More than 100 days after the EU’s Brexit talks ended, we still don’t have any Brexit-related news in the newspapers.
The latest news on the Brexit process and the government’s plans for a new relationship with the UK are largely overshadowed by the Brexit-inspired protests that have swept the country.
Read moreIt’s an odd state of affairs, as there’s little that could possibly be considered newsworthy in the face of Brexit-induced mayhem, especially since we’re still waiting for the UK to officially leave the EU.
But there’s a point at which all of that becomes a little redundant, and that’s when we start to realise the political landscape of Britain has completely changed since the EU referendum.
As a result, it’s almost impossible to follow the political developments of this new, uncertain time.
For example, let’s start with the big story: Brexit.
For months now, the government has insisted it will remain within the European Economic Area (EEA), or the single market, even after the UK leaves the bloc, which means that there is no guarantee the UK will be able to remain part of it if the UK doesn’t make the most of the economic opportunities it has in place.
As the FT explains, “the UK has made no secret of the fact that it wants to negotiate a new deal with the EU, but the government insists it will not trigger Article 50 unless the EU agrees to take over the Brexit negotiations.
Theresa May has been pressing for such an arrangement, saying in a recent speech that the UK should leave the single EU market and customs union after it leaves the EU.”
But if the government wants to stay in the EEA, which is a very different kind of partnership than a single market and free trade agreement, it would need to have some sort of deal with Brussels.
So far, this has only been mentioned once in the media.
And that’s not all.
The prime minister has been repeatedly stressing that she wants the UK not only to continue to be part of the single European market and the customs union, but also to get rid of the “outdated” customs union that was introduced by Margaret Thatcher.
And the government hasn’t even really said what that would look like.
The government has argued that it will be in a position to negotiate an EU-wide agreement on Brexit, but that it won’t be able because of the UK’s position in the single trading bloc.
But if that’s true, it means that the government could also try to renegotiate its relationship with other countries in the European Union.
This is where the current political environment comes in.
As the FT points out, “while there are several EU member states that could offer the UK a deal that could keep it in the EU customs union and single market after it has left the EU but which is much less favourable to it, none of them are willing to do so.”
This is why, as the FT notes, “in recent weeks, some European governments have begun to discuss a plan to negotiate with the government of Italy, which has been one of the main supporters of a deal with Britain, to avoid the need for a divorce bill.”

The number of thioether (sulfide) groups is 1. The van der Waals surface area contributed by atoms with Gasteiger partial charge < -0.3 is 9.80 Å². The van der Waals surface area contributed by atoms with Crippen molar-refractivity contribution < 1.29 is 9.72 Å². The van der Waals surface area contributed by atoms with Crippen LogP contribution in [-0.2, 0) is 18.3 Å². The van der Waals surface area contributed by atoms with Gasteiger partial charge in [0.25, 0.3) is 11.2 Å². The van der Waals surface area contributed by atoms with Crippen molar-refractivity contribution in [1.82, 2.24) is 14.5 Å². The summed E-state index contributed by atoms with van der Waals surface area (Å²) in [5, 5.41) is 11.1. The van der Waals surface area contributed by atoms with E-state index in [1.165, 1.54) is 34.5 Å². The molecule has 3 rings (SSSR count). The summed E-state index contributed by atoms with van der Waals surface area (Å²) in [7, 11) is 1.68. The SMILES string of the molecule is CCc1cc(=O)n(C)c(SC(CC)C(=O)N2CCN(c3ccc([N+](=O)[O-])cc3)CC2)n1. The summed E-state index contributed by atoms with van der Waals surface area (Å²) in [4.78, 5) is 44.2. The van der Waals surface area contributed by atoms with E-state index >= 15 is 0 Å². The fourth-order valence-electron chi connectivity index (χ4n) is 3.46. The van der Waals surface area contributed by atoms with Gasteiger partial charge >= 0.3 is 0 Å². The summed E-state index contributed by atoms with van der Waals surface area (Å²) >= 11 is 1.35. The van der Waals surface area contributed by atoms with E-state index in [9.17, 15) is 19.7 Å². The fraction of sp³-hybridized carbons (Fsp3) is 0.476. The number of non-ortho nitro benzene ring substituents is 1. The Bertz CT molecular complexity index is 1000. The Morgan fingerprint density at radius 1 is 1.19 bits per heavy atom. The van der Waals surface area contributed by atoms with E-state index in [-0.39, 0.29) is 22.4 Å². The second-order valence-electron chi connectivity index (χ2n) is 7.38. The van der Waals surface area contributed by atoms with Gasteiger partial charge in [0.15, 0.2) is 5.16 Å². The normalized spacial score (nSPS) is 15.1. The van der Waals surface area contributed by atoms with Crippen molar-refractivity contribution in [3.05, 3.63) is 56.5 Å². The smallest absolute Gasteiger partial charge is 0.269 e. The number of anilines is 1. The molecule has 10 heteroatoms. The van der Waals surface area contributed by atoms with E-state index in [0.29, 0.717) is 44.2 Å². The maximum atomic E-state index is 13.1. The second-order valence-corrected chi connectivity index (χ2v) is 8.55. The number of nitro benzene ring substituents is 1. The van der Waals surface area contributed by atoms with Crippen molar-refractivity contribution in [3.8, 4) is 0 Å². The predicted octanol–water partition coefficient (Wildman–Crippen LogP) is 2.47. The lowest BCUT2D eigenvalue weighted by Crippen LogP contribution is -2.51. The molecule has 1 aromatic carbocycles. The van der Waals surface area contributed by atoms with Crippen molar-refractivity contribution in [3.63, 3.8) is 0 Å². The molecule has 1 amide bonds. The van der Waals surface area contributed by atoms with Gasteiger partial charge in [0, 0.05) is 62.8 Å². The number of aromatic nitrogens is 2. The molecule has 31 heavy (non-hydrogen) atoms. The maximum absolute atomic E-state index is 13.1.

So what exactly does this mean?
The government is arguing that it’s in a strong position to make a deal, given the government is likely to win a major vote of confidence from the House of Commons, which would be a major achievement in the Brexit referendum.
But it has also said that it’ll not negotiate for an agreement unless the European Parliament agrees to support it.
That means that if the British government were to actually negotiate for a deal on Brexit that would be more favourable to Britain, there would be little chance that it would win support from the European parliament.
And if it didn’t, then it would be extremely unlikely that the European Commission would agree to a deal.
So if the prime minister really wants to leave the European market, and she wants to do it quickly, she’s going to have to find a way to get the government to agree to such a deal before the end of the year.
And it’s going on the clock now.
This is not the only reason why there’s been a lot of noise surrounding Brexit.
As I write this, there are still two days to go until the next general election in the UK, which may well determine the country’s future relationship with Europe.
The FT explains that “the Tories are under pressure from the Leave campaign to try and win back a seat in the Commons, where they currently hold a minority, to force a debate on the future relationship between the EU and the UK.”
So while there are many reasons for the government not to have a clear Brexit strategy yet, it doesn’t necessarily mean that there won’t ever be a Brexit strategy.
And there’s no doubt that Brexit will be a big factor in determining how much the government will negotiate with other nations.
And while the government says it’s still in the early stages of talks with the European Council on Brexit-relevant topics